Thrush then moves from the raucous underground of eighteenth-century life to its more staid overground (though the class implications of this transition are not explicitly acknowledged). Here the theme is reason, and we follow mainly the enlightened travels of the Mohegan evangelical minister Samson Occom and the Mohawk military officer Joseph Brant (with a few lesser-knowns, gratifyingly, threaded between). Like Thrush’s earlier references to “sexism” (78), this chapter’s generalizations about the dominance of “politeness” in late Georgian Britain can be jarring. Mostly, however, eighteenth-century London emerges refamiliarized, which is Thrush’s intent, after all—with Indigenous presences newly interwoven.

For the early nineteenth century, Thrush compares the rituals of Ma¯ori and Hawaiians in London with the “ever more formal culture” (140) of Victorianism. Again, the generalizations about Britain can be a little brow-raising: it is debatable, for example, if this age could be characterized uniformly as “reticent about sex” or “informed by evangelicalism” (140). But the insights into how “marae and metropolis” (145) linked in this age through a set of adapted traditions is more than adequate payoff. Indeed, Thrush’s discussion of how Jeremy Bentham ordered, upon his death, the adaptation of the Polynesian tradition of toi moko, or mummification, for his own remains would, to my mind, carry the chapter on its own.

The penultimate chapter moves perhaps beyond the scope of the Quarterly in its discussion of four key Indigenous sporting spectacles in late Victorian London. It contains fascinating content—especially on how the British passion for “pedestrianism” (180) intersected with the achievements of the fleet-footed Seneca runner Deerfoot. But overall this chapter seems to focus more on Indigenes as metaphors than on, as Thrush was so  adamant to claim in the beginning, their “personhood” (25). At one point Thrush even declares that the thoughts of a team of touring Aboriginal cricketers in 1868 are “completely opaque” (189) to him. He wraps up this chapter by concluding that British “anxieties about bodies, cities, and empire came together around sporting events in which Indigenous people served as ciphers for British ideas and desires” (202). It is a compelling argument, though it also underscores just how difficult it is to go beyond analysis of Indigeneity as metaphor—despite the best of intentions.

The book’s final chapter is one of its strongest. It tracks the ways in which Indigenous people have remembered the London journeys of their ancestors—in memory and occasionally even in reenactment. Here Thrush does more than merely “illustrate the ways in which memory has entangled London in Indigenous history, even as the city has tended to forget its own empire” (211). He also demonstrates and honors the Indigenous communities today who are Thrush’s primary audience and who have long situated London within their mental maps of the world. This chapter ends with a discussion of the magnificent 1991 print by Ma¯ori artist John Bevan Ford called Te Hono ki Ranana (The Connection with London) (231). Instead of Gustave Doré’s infamous 1872 The New Zealander, grimly overlooking a ruined London, Thrush argues that Ford’s image of a Ma¯ori cloak enveloping a solid, but miniaturized, cityscape “might serve as a [better] symbol of Ma¯ori London” (230).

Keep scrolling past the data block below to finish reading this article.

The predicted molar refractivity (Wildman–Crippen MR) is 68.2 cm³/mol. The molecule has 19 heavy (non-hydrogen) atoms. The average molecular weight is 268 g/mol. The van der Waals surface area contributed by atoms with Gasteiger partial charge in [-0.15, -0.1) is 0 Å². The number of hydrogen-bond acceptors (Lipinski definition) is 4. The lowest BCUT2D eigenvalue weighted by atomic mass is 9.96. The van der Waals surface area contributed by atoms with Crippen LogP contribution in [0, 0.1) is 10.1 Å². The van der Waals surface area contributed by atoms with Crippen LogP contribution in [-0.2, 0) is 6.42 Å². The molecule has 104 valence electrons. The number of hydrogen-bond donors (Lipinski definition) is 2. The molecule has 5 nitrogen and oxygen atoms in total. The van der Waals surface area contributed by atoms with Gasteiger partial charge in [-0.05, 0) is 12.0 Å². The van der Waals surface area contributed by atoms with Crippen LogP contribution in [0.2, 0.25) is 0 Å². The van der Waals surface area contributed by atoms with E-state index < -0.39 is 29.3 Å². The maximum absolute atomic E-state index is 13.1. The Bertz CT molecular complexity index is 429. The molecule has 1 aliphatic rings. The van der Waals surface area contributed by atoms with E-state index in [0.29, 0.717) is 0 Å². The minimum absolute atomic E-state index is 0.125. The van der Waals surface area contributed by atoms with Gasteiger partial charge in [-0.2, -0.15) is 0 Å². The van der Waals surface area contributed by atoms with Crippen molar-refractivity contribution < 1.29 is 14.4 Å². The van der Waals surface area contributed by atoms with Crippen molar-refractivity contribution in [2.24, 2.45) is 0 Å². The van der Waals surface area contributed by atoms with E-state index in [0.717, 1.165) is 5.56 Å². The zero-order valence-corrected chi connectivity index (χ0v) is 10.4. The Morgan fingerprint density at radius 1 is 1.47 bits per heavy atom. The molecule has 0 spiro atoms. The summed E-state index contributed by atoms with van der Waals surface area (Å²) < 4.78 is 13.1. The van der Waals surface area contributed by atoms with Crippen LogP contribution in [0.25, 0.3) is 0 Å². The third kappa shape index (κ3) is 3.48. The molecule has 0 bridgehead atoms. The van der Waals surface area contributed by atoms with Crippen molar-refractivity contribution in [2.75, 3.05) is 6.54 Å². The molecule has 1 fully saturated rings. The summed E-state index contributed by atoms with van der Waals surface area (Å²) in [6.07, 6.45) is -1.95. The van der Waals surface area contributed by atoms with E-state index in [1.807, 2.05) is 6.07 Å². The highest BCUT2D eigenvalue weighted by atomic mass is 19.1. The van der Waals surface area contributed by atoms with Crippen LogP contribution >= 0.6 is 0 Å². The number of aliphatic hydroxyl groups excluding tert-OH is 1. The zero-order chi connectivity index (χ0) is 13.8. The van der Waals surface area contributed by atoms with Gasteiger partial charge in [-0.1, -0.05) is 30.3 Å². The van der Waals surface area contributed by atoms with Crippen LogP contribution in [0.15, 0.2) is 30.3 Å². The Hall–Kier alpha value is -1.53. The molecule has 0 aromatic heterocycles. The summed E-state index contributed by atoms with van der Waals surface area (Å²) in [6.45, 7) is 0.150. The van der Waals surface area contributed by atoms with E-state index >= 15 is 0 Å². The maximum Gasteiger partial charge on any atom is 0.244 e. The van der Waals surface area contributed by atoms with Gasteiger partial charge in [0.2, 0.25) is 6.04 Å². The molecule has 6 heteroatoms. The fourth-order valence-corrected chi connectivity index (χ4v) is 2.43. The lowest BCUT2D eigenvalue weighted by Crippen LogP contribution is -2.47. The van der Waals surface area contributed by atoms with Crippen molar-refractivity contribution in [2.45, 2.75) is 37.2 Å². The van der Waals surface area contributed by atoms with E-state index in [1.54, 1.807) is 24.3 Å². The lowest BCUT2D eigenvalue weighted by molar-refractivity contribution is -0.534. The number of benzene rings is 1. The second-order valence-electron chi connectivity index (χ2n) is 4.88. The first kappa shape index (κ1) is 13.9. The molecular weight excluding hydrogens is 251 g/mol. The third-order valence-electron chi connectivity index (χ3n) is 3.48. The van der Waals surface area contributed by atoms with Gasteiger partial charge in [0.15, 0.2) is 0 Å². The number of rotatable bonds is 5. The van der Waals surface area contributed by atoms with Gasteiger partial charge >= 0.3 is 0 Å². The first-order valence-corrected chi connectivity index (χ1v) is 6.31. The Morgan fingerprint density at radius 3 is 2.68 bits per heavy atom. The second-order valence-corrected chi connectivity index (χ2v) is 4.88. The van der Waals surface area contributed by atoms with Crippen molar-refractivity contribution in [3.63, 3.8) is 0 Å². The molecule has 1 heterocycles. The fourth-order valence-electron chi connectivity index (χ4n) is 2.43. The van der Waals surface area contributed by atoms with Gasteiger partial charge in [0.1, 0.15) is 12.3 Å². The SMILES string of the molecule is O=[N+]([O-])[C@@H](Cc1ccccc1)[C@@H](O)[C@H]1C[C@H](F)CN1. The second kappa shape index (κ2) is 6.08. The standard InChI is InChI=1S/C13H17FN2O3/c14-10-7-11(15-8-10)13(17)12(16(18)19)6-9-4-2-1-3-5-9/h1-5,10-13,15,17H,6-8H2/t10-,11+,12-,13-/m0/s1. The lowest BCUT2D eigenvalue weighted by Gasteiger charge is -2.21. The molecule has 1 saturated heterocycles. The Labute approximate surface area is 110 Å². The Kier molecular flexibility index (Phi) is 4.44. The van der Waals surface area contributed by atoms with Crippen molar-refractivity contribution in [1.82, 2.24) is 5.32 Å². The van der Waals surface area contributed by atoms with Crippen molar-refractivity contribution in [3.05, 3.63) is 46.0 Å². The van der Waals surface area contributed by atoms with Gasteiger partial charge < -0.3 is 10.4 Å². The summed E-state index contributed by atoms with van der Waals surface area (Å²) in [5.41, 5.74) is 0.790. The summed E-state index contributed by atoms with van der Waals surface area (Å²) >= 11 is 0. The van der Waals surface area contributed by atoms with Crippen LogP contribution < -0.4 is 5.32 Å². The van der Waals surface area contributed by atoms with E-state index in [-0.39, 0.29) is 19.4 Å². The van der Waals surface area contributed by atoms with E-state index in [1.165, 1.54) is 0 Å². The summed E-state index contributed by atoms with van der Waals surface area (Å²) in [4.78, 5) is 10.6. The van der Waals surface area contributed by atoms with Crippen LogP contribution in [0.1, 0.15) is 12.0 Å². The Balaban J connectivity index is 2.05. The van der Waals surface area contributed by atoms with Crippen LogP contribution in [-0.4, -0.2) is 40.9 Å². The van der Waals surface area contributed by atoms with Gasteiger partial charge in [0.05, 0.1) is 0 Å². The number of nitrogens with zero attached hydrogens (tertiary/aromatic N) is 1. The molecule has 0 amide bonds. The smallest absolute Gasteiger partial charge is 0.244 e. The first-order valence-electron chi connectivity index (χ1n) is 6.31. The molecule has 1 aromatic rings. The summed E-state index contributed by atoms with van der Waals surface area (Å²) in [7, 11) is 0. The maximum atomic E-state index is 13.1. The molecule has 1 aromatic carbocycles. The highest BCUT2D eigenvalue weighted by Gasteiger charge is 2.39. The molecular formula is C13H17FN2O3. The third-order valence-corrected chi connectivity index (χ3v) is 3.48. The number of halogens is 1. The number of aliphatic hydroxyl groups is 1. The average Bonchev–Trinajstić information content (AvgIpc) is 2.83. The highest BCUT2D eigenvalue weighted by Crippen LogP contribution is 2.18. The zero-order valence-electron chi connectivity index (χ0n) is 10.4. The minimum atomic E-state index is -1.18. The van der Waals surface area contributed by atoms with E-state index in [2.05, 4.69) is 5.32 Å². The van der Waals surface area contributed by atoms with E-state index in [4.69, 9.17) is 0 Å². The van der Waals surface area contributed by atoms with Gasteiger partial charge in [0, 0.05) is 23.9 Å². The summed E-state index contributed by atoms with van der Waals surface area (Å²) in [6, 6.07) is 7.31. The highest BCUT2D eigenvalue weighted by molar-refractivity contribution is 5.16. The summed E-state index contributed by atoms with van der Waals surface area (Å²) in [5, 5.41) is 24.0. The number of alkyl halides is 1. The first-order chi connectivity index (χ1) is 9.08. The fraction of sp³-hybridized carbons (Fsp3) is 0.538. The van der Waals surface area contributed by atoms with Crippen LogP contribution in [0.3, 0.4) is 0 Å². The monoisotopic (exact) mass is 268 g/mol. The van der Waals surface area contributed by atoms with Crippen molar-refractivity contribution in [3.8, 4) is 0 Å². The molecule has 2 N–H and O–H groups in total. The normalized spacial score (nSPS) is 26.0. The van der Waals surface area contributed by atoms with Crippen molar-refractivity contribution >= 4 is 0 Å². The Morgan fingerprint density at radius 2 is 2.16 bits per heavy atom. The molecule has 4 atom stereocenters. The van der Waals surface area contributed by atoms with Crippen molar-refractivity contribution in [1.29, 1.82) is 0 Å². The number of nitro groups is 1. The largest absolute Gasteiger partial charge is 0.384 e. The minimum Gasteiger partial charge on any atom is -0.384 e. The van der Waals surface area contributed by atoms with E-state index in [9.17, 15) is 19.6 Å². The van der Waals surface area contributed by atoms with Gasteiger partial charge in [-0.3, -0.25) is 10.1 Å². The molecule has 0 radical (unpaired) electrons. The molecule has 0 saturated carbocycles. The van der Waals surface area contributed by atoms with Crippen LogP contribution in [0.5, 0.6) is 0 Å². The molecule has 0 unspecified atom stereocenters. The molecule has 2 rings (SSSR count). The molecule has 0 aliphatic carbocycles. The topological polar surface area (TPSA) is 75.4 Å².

I would have preferred the book to end here, followed only by its wonderful appendix containing a guide for a walking tour of Indigenous London. Thrush has, however, included an epilogue that plays with London’s recent rediscovery of its own prehistoric Indigenous past. The possibility of linking prehistory with Indigeneity here seems not worth the gain that Thrush hopes for, nor does it square with the general move of the book to undo old assumptions about contemporary Indigenous people. The same might be said of the six poetic interludes interspersed throughout the text. With the admirable objective of including more than one register within scholarship, these short pieces nevertheless face the problem of accessibility. Thrush notes briefly that the italicized words come from archives. The roman words are presumably Thrush’s own ruminations. But the reader still needs to study the endnotes very attentively to understand what or who is being remembered in each segment. The sought-after effect may have been better achieved by wending through testimonies of the numerous Indigenous envoys who have gone in recent years in search of their peripatetic ancestors and whom Thrush so originally evokes in chapter 7.

With this volume Thrush has certainly offered a powerful corrective to the usual geographies imagined for Indigenous people in the past, as well as a new layer to the palimpsest history of Britain’s imperial capital. Although  it may not have moved Indigenous travelers as far beyond the “symbolic”  (25) as Thrush wanted, the book nevertheless conveys a strong sense of the vibrancy, and indeed idiosyncrasy, of these individuals over the last five centuries.

Kate Fullagar. Published in William and Mary Quarterly, 3d ser., 74, no. 2, April 2017